Theresa May’s policy of reducing UK immigration to the tens of thousands will impose a potentially ‘huge’ cost on the UK economy, suggests a new report from the Cebr.
The Cebr report projects that if migration to the UK is rapidly cut to less than 100,000, then by 2025 the UK economy will be between 4.1 and 5.7 per cent smaller than it would have been.
The report also says that government borrowing will be £15.6 billion higher by the mid-2020s, as a result.
Douglas McWilliams, founder of Cebr said: "If the UK cuts off migration without making adjustments to boost productivity, especially productivity in the public sector, the scale of the economic damage could be huge.”
But maybe what really matters is not so much the hit to the economy, but the cost per person. After-all, if the UK economy is smaller, but the population smaller, then a superficial analysis would suggest that it does not really matter.
Cebr said that GDP per capita would fall by between 1.9 and 2.7 per cent.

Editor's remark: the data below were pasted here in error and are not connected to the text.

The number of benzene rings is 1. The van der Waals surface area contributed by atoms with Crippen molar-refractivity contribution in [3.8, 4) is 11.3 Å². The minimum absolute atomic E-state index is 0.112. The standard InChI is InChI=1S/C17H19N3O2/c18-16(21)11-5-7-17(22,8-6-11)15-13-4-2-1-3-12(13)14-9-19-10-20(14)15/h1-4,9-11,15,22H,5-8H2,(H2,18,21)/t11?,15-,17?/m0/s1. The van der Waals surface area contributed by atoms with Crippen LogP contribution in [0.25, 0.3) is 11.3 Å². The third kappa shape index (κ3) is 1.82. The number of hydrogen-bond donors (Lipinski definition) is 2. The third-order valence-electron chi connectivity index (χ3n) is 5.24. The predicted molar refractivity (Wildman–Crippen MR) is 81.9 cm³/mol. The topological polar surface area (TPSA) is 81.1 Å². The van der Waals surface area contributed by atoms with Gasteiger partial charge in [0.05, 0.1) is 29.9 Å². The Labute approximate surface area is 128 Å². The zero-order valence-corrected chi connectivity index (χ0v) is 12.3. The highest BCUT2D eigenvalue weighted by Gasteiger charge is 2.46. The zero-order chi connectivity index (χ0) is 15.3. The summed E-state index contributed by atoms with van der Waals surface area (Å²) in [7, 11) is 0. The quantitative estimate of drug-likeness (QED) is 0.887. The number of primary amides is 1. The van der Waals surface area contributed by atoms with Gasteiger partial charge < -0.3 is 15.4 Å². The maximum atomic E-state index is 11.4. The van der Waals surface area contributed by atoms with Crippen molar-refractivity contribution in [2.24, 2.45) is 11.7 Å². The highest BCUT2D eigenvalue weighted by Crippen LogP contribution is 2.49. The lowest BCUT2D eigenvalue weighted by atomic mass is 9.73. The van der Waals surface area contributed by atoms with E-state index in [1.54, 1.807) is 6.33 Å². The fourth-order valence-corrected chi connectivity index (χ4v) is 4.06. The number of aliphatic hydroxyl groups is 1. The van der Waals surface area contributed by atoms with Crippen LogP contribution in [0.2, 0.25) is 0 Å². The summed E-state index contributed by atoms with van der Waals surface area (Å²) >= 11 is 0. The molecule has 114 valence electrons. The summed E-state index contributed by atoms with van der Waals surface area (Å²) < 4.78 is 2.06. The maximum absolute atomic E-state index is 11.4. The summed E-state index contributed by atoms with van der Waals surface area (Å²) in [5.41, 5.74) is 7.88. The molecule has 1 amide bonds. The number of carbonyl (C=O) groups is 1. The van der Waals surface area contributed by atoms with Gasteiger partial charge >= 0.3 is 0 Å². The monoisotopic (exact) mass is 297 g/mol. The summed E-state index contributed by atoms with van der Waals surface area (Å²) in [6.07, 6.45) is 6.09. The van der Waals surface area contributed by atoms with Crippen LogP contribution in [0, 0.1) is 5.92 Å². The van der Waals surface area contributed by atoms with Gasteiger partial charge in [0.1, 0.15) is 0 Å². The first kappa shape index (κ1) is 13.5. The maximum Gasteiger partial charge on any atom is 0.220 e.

It is just that when the government carries substantial debt, the overall size of the economy does matter. According to the Office of Budget Responsibility an 80,000 a year drop in immigration would equate to a £6 billion a year increase in government borrowing.
Last year, Jonathan Portes, former director of The National Institute of Economics and Social Research wrote: “We can calculate that. . . the impact of migration on the wages of the UK-born [in the semi-skilled service sector] since 2004 has been about 1 per cent, [of growth] over a period of 8 years. With average wages in this sector of about £8 an hour, that amounts to a reduction in annual pay rises of about a penny an hour.” Take into account the overall hit on the economy, a cost of a penny an hour seems somewhat trivial, and something the government could easy counteract by using the receipts it generates from immigration to provide some kind of tax credit.